I remember this innings and series well. It truly was amazing to see the small, unhelmeted Fredericks pasting Lillee, Thomson, Walker & Gilmour all over the WACA. Part of the reason (as well as some umpiring howlers) such a strong WI team lost 1-5 was that there was tremendous media hype in 1975 Oz about "Calypso Cricket" and the WI got sucked in by the hype. They played to entertain and at times forgot that to win, scoring 250 runs all out at 6 an over was not as useful as 400 runs at 3 an over. Read Frank Tyson's "Hapless Hookers" for a full analysis. To Inside Hedge: yes, Garth McKenzie played WSC. Don't forget, Chappelli was retired from Test cricket too when he joined WSC as Oz captain.

  • POSTED BY Arosha on | January 30, 2013, 20:32 GMT

    I have seen some video clips of this famous innings by Roy Federicks. His stance & the way of execution of strokes reminds Brian Lara very much. While Lara may have been much more consistent in the longer run & surely one of the all time greats, Federicks would be much much more destructive on his day and had been a great batsman in his own right too. I would say he could have easily matched or even surpassed Gordon Grineedge's destructive play at the top, though he could have only a shorter international career compared to what Grineedge had.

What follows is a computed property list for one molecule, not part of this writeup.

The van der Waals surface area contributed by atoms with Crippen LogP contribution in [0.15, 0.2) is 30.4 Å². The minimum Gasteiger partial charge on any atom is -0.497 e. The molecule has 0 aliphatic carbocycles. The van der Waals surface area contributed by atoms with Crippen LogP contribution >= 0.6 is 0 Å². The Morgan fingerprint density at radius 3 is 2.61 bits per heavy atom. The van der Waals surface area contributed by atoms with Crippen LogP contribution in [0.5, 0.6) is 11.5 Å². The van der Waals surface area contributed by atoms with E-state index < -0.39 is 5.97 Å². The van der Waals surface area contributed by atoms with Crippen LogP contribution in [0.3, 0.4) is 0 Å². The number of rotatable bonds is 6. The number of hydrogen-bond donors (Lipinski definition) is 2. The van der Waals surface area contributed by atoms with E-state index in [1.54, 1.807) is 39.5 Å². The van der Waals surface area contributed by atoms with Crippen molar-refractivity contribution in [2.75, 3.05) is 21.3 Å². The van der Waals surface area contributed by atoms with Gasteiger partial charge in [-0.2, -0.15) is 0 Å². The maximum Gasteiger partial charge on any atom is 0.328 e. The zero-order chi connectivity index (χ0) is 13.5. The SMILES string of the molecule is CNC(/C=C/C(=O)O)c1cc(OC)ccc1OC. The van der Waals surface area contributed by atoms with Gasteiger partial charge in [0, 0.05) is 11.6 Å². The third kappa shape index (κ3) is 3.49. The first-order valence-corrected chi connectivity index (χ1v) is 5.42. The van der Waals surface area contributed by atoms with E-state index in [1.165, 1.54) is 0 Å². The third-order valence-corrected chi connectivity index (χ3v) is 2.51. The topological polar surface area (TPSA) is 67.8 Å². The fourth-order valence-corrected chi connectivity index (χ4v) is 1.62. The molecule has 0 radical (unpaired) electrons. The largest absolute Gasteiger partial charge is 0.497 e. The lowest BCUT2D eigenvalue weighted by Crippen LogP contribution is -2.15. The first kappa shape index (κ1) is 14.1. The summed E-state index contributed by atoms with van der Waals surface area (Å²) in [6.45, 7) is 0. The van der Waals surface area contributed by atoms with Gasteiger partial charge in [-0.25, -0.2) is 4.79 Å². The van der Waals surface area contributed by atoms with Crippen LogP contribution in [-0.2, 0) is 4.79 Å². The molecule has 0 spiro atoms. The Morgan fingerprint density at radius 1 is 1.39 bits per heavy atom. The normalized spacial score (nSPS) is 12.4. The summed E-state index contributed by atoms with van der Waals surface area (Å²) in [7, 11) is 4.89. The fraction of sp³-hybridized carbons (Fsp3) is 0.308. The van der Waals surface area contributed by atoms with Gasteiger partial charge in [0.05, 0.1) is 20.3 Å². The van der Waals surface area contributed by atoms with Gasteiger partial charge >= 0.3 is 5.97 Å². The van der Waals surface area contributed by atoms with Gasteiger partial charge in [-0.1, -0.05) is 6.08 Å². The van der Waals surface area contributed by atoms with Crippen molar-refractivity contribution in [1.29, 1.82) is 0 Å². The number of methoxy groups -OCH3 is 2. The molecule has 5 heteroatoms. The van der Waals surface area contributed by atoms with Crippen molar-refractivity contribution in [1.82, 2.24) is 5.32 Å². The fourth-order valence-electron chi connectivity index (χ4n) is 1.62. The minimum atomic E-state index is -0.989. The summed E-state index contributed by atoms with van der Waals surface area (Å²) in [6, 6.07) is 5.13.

• POSTED BY Mohamed on | January 30, 2013, 19:54 GMT

    I was a 14 at the time. We had no TV in Guyana, so it was all radio and I remember sitting up at night with a friend and listening to this match and how great it was to listen to Tony Cozier and other commentators describe Fredericks onslaught. I also remember Andy Roberts bowling what seems like forever. As a kid growing up in Guyana and fancying myself an opening batsman, I was always Roy Fredericks when batting… long sleeves and all. Freddo became a sports Minister in Guyana and sadly died in his early 50's. I believe that it was throat cancer. He went to NY for treatment, but it was too far gone. Thanks Mr. Ashley Mallet for the wonderful article on one of my favourites and really under-appreciated opening batsman. Mohamed Z. Rahaman (Breado)